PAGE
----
Provided by Allen Browne. Created December 2004. Last updated February 2010.
How can you receive donations from both individuals and businesses? How do you create a mailing list that is a mix of households and individuals, perhaps even committees or other groups?
These issues arise in any database that handles households, mailing lists, memberships, donors, sales, education, contact management - anything that involves managing groups of people.
Grab the sample database for Access 2000 and later (40kb, zipped). It is not intended as a fully working database - just enough to illustrate how to model complex human relationships with simple database relationships.
The first step is to think clearly about what constitutes a "client" for you. If you make sales to both individuals and companies, you need both corporate entities and individuals in your client table. If you need to create mailing lists for households as well as individuals, your clients must include households and persons.
The first step, then, is to put corporate entities and individuals into the same client table. Open the sample database. tblClient has a yes/no field named IsCorporate - True for corporate entities (companies, organizations, households), False for individuals. The interface uses two different forms, because that is how the user conceives of the data. But because they are all in the one table, you can work with either kind of client when you receive donations, send mailings, write receipts, address households, run searches, or summarize sales per client.
Now that we have a flexible definition of "client", we need a way to define which individuals make up a corporate entity (the members of a household, the contact people in a business, etc.) In the sample database, tblGroup and tblGroupClient perform that function.
tblGroup.ParentClientID identifies which corporate client we are talking about. tblGroupClient has a matching record for each person in the group. We already created a corporate client called "The Smith Family". Now we create record in tblGroup for The Smith Family, and then add 3 records to tblGroupClient for John, Jane, and Joshua. We now know who makes up this household.
This is completely flexible. Joshua can be a member of two households, so it handles children who spend half their time with each parent. Likewise, Jane Smith can be one of the contact people for Acme Corporation, as well as being a member of her own household, and a donor in her own right.
You can even define many different groups for the one corporate client - e.g. the employees of Acme Corporation, and the Board of Directors of Acme Corporation - each group consisting of different individuals.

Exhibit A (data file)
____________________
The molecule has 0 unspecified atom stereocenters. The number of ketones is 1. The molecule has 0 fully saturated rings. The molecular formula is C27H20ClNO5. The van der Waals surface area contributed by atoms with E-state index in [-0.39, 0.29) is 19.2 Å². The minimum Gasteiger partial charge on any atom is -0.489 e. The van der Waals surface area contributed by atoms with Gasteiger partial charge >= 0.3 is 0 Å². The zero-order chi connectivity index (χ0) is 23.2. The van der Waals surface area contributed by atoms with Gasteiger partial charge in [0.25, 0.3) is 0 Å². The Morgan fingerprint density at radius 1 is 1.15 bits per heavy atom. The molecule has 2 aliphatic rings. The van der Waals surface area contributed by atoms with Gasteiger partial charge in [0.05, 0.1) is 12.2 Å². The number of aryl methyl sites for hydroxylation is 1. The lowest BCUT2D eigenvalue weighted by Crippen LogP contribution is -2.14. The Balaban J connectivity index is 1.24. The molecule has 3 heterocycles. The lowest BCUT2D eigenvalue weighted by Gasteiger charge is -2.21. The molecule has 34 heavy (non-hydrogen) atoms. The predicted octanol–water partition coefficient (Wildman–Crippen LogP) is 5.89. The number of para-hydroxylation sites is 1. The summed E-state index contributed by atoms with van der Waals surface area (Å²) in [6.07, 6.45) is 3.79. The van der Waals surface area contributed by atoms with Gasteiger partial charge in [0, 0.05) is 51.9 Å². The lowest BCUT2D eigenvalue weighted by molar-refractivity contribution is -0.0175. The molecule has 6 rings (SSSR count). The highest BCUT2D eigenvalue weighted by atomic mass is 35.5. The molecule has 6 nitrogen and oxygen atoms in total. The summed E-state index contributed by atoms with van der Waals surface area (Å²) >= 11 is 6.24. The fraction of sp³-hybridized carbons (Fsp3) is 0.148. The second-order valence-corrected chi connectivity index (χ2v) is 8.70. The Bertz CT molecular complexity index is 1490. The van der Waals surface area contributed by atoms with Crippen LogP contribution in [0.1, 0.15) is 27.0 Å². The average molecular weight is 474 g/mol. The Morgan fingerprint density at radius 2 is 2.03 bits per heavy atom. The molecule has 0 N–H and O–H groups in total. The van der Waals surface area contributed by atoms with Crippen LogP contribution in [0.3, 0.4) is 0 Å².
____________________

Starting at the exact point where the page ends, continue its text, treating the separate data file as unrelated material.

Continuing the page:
Because tblGroup.ParentClientID is not a required field, you can leave this field Null to create an ad hoc group. This is a group that is not a client in its own right. That means you cannot make a sale to them or receive a donation from them, but you can create a very loosely defined group, such as "golfing friends."
A mailing list is nothing more than a group of clients. No more tables needed: just create a group, and add the people and corporate clients who should be on the list.
A committee is nothing more than a group of clients. Just create the group, and add the members. The same applies to choirs, sports teams, youth groups, clubs, Special Interest Groups, seminar attendees, ... With just three tables essentially, you have the flexibility to group people however you wish, and in as many ways as you need.
This structure permits corporate entities to be members of groups which may belong to other corporate entities. That means you can nest entities inside other entities. This is useful where one company is a subsidiary of another, or where the local chapter of an organization is a member of a national group, which is a member of an international group.
Before you go wild with that idea, SQL (the query language in Access) is not good with nested entities or recursive calls. Research the topic "Bill of Materials" for information on how decompose an assembly into component items, e.g. this sample. For a more complex treatment, see Trees in SQL or Nontraditional Databases by Joe Celko, or Managing Hierarchical Data by Mike Hillyer.
So, is this design too flexible? A good database structure finds the right balance between the rigidity that prevents bad data (relational integrity, suitable data types) with flexibility that copes with unforeseen possibilities. Database design is an art, not a science. There is an elegance in modelling complex human relationships in something that is so simple relationally.
Part of the secret is to distinguish between structure and interface. We placed personal and corporate clients into the one table, but we designed different forms to interface them. The flexibility is in the structure, the rigidity in the interface. Similarly, on the form frmGroup we limited the combo ParentClientID so only corporate clients are available, since a personal client should not be considered to be a group.
As another example, you might create a special interface for groups that are mailing lists. This form includes the functionality to export the names and addresses of everyone in the group, for merging with Word.
Once you grasp that idea, you will regularly build different interfaces into the same tables. For example, in a purchasing and sales database, you could end up with suppliers, shippers, staff, and customers all in the client table. Just add a ClientTypeID field, and you can provide a different form for each type. Likewise, in a financial database you might have tables for Transaction and TransactionDetail, where you store quotes, orders, invoices, and receipts. Again, you use different forms to interface the different types.
Human relationships are some of the most thorny to model. Hopefully this flexible approach helps keep things simple for you.
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